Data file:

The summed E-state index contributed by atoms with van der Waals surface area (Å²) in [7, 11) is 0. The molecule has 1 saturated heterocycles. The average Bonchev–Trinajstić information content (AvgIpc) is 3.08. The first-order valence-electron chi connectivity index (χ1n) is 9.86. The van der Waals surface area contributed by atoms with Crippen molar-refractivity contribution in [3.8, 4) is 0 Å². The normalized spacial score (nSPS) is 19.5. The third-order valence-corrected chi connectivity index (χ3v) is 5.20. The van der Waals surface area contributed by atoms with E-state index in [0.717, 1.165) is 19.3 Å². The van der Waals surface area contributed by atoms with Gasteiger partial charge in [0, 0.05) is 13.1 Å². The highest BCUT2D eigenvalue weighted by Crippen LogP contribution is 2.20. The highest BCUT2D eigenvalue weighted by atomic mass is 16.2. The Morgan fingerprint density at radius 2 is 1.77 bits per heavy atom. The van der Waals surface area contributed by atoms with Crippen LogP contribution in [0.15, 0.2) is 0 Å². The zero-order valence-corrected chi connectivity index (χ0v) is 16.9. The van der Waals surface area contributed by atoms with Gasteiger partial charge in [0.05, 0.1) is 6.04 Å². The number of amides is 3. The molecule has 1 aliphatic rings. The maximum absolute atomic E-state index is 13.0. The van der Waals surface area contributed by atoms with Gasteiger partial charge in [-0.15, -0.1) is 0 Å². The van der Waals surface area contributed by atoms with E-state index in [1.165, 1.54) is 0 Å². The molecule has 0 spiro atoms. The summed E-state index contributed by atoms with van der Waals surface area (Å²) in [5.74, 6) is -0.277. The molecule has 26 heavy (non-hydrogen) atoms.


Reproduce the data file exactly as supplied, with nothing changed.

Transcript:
The summed E-state index contributed by atoms with van der Waals surface area (Å²) in [7, 11) is 0. The molecule has 1 saturated heterocycles. The average Bonchev–Trinajstić information content (AvgIpc) is 3.08. The first-order valence-electron chi connectivity index (χ1n) is 9.86. The van der Waals surface area contributed by atoms with Crippen molar-refractivity contribution in [3.8, 4) is 0 Å². The normalized spacial score (nSPS) is 19.5. The third-order valence-corrected chi connectivity index (χ3v) is 5.20. The van der Waals surface area contributed by atoms with E-state index in [0.717, 1.165) is 19.3 Å². The van der Waals surface area contributed by atoms with Gasteiger partial charge in [0, 0.05) is 13.1 Å². The highest BCUT2D eigenvalue weighted by Crippen LogP contribution is 2.20. The highest BCUT2D eigenvalue weighted by atomic mass is 16.2. The Morgan fingerprint density at radius 2 is 1.77 bits per heavy atom. The van der Waals surface area contributed by atoms with Crippen LogP contribution in [0.15, 0.2) is 0 Å². The zero-order valence-corrected chi connectivity index (χ0v) is 16.9. The van der Waals surface area contributed by atoms with Gasteiger partial charge in [0.05, 0.1) is 6.04 Å². The number of amides is 3. The molecule has 1 aliphatic rings. The maximum absolute atomic E-state index is 13.0. The van der Waals surface area contributed by atoms with Gasteiger partial charge in [-0.15, -0.1) is 0 Å². The van der Waals surface area contributed by atoms with E-state index in [1.165, 1.54) is 0 Å². The molecule has 0 spiro atoms. The summed E-state index contributed by atoms with van der Waals surface area (Å²) in [5.74, 6) is -0.277. The molecule has 26 heavy (non-hydrogen) atoms.